Does Big Soda Manipulate Research on Sugary Drinks’ Health Effects?

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Does drinking soda make you fat? Some studies say yes, some find no connection at all. So what should you believe?

A new investigation finds an interesting pattern: Every single study that finds no connection between sugary beverages and obesity is funded by Big Soda:

Not so shocking, perhaps, as it was recently revealed that the industry has a long history of downplaying health risks with sugar.

This is just another reason to be very skeptical of statements influenced by the industry, such as the one that you can drink as much soda as you want as long as it’s “in moderation” and you don’t take in too many calories. They’ll apparently tell any lie to keep people buying.

Earlier

“Don’t Scapegoat Big Sugar. Lots of Food Producers Profited from the Demonization of Fat”

NYT: How the Sugar Industry Shifted Blame to Fat

ZERO Added Sugar to Children Below the Age of 2, Recommends the American Heart Association

The Sugar Industry Is Paying Obesity Experts in the UK

Top sugar videos

  • The problem with sugar
  • Are All Carbohydrates Equally Bad?
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  • Action on Sugar

4 Comments

  1. Tim
    The even bigger question is, who is so naive as to believe stories put out by companies looking to sell a product? That's they're whole reason for being, to make money.
    The answer is, apparently the bureaucrats and health authorities believe them...along with a whole whack of 'health professionals'. The product, Ensure, half sugar, is ubiquitous in hospital meals.

    Then something even more strange happens, some believe these same naive (to put it kindly) health authorities will be our salvation through regulation and taxes.

    Fool me once, shame on you...fool me twice, shame on me.

  2. Rob
    I am looking for a lab to run an LDL particle size analysis for me in Switzerland. In my search today I uncovered this tasty little tidbit about a research study (small) about fructose and dyslipidemia and LDL particle size in Swiss school children aged 6-14 years done back in 2007 in Switzerland.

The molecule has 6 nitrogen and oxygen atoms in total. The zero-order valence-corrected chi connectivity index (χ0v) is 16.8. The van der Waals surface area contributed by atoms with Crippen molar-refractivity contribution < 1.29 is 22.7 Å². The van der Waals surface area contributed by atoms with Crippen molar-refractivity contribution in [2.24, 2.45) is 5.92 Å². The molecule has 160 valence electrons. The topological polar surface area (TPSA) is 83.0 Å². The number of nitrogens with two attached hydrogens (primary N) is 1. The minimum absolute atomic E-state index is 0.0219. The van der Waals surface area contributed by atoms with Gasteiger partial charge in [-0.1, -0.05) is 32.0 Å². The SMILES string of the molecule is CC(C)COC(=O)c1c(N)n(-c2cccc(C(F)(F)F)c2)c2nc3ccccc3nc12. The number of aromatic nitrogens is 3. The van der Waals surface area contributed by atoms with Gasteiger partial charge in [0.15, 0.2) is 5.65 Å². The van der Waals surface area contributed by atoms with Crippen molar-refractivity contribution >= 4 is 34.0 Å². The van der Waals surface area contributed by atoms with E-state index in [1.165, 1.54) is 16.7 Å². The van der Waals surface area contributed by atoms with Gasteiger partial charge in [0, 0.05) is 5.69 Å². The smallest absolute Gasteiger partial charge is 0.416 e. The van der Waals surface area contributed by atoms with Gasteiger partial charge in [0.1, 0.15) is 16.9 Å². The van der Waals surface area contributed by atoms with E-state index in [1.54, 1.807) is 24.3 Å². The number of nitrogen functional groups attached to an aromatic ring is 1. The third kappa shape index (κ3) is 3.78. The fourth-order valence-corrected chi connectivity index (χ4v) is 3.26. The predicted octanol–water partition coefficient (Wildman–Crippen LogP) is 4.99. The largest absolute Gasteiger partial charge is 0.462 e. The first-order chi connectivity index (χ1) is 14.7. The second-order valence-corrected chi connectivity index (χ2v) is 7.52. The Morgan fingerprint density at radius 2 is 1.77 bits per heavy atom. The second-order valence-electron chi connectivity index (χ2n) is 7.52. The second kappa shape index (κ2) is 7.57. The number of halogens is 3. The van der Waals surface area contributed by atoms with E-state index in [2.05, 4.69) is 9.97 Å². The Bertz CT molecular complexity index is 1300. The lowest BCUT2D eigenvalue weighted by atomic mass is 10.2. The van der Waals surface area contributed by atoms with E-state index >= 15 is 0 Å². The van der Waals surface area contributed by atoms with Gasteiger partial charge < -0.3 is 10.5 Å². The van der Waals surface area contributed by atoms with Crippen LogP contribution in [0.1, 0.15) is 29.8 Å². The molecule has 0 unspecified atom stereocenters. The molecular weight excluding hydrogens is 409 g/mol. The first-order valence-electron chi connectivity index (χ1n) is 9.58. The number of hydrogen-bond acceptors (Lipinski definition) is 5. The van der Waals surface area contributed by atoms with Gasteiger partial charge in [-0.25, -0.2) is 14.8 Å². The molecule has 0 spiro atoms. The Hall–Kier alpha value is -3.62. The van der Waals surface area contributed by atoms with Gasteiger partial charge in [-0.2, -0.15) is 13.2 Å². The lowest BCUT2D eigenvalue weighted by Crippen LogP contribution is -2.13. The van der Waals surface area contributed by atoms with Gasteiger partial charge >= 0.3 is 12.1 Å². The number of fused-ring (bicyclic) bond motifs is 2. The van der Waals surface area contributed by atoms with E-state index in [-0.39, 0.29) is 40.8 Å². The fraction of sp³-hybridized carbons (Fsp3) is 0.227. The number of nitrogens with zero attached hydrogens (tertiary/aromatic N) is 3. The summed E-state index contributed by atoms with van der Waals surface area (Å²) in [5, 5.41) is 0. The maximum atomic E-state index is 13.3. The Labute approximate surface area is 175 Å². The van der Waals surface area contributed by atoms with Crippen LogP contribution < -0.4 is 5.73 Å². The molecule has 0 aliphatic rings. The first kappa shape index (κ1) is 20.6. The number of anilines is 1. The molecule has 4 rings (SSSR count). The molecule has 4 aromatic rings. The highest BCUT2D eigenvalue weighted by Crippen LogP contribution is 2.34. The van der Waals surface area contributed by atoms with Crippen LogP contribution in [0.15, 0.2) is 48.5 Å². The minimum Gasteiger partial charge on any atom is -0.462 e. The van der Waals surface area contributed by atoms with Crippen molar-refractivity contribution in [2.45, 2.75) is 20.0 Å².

http://ajcn.nutrition.org/content/86/4/1174.full

    Having lived through the 80's, 90's, and 00's in Canada and being a type 1 diabetic since 1981 I can see the writing on the wall here in Switzerland where I've lived for 4 years. Energy drinks, coca-cola, and all forms of the high-fructose corn syrup laden products that are popping up on shelves are going to wreak havoc on the overall health in this country, in my opinion. Add to that that the country is a high dairy and beef consumer but the beef varieties that have been chosen for breeding are mainly lean meat suppliers. In fact, it's very hard to find a nice, fatty piece of steak here unless it's from Ireland or America where the animals may be fat, but they ate alot of corn to get that way. Luckily, most higher quality meats, butter, and cheeses are from grass fed animals so there's a counter-weight in place.

    In essence, the current youth will develop habits of drinking and eating high fructose corn syrup products along with lean cuts of meat which, I anticipate, will lead to higher rates of cardio vascular diseases in years to come.

    Just feel like I need to go on the record. High fructose corn syrup is dangerous stuff.

    If anyone knows of a lab in Switzerland performing LDL particle size tests, please please let me know!

    Rob

  3. Bill
    Irish beef is all grass fed. That's why eating KerryGold butter is a good idea. They don't grow many cereal crops in Ireland, the climate is not good for it. Interestingly Switzerland had, I think, the highest cholesterol levels in Europe and one of the lowest rates of death from heart attacks. Don't forget that Switzerland is an interesting amalgam of Germany, France, and I think an indigenous mountain population famous for its dairy products and of course fondue- you lucky boy!
  4. gbl
    The only oats I eat are grown in Ireland. It's McCann's for me. I miss them. Every once in awhile I open the cupboard and gaze fondly at the tin.

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